/ Health, Shopping

How do you choose your toothpaste?

Choosing toothpaste should be one of life’s simpler decisions. But with more than a hundred varieties on sale promising everything from cavity prevention to teeth whitening, how do you decide which is best?

And is it better to splash out on a more expensive brand or will a cheaper one do the job just as well?

Our new research takes a look at the science behind the claims, and whether you can really trust them.

I’ve always been sceptical about those claims you see on toothpaste packaging. Enamel protection? Relief for sensitive teeth? Really? Instead I tend to look for discounts and offers when choosing which one to buy.

Usually I stick to chemist or supermarket own brands to get the best price, and if they proffer the words ‘teeth whitening’ or ‘total’ – well that’s a bonus.

I use an electric toothbrush at home and I like to think that thorough brushing, coupled with regular visits to the dentist, will give me all the protection I need.

Can you trust teeth whitening and other claims?

How important are those toothpaste claims to you? Well, 54% of you told us you opt for a sensitive toothpaste, with 46% looking for ‘complete’ or ‘total’ claims, and 36% buying teeth whitening toothpastes.

Of the claims we looked at, fluoride is one key ingredient that science seems to support. There’s significant evidence to prove that it protects from decay and prevents against acid erosion.

But it also matters how much of it there is in your toothpaste. You can look on the pack for one that contains more than 1,450 parts per million of fluoride (ppmf) to make sure you’re getting a good level of protection.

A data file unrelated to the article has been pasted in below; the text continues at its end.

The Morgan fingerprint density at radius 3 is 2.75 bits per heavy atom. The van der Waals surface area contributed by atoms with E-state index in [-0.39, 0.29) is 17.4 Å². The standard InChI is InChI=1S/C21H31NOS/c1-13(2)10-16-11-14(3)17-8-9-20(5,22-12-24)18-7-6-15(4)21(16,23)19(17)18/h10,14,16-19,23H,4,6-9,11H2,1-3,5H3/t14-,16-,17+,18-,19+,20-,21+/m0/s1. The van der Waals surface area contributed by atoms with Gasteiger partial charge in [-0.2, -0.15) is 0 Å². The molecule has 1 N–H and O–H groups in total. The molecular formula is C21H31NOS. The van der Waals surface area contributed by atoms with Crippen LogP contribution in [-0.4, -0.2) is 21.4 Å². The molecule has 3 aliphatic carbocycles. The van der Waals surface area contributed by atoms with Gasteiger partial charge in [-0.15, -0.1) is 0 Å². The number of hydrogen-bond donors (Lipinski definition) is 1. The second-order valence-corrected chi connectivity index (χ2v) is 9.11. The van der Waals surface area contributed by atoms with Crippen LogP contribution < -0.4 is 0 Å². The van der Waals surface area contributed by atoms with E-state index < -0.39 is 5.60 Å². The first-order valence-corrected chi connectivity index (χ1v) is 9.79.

There is also some evidence to suggest that ingredients for reducing sensitivity can help. But experts told us that different things will work for different people, so you might have to try a few to find what works for you.

And teeth whitening claims? Our experts compared two toothpastes that claim to give whiter teeth in a week, but saw no evidence to support the claims. There’s limited evidence to buy a whitening toothpaste instead of a standard fluoride one, and they won’t be as effective as teeth whitening (bleaching) or a clean by your dentist.

So how do you decide which toothpaste to choose? Do you look for a certain claim or favour a brand? Or like me, do you simply go for the cheapest on offer?


The BDA site has some informative literature. One investigation showed that the incidence of dental caries is 23% less with 1000-1200 ppm fluoride, 29% with 1450-1500 and 36% for 2400-2800. A similar effect with gels and rinses.

A TV programme recently went to Scandinavia where there is some craze for sucking tablets containing xylitol derived from silver birch to prevent tooth decay. No evidence of any real benefit apparently.

Another TV investigation looked at “tooth whitening” kits on general sale for up to £50. None worked, despite the claims, partly because the active ingredient (hydrogen peroxide) is limited by EU law to levels that are ineffective. So a bit of a scam?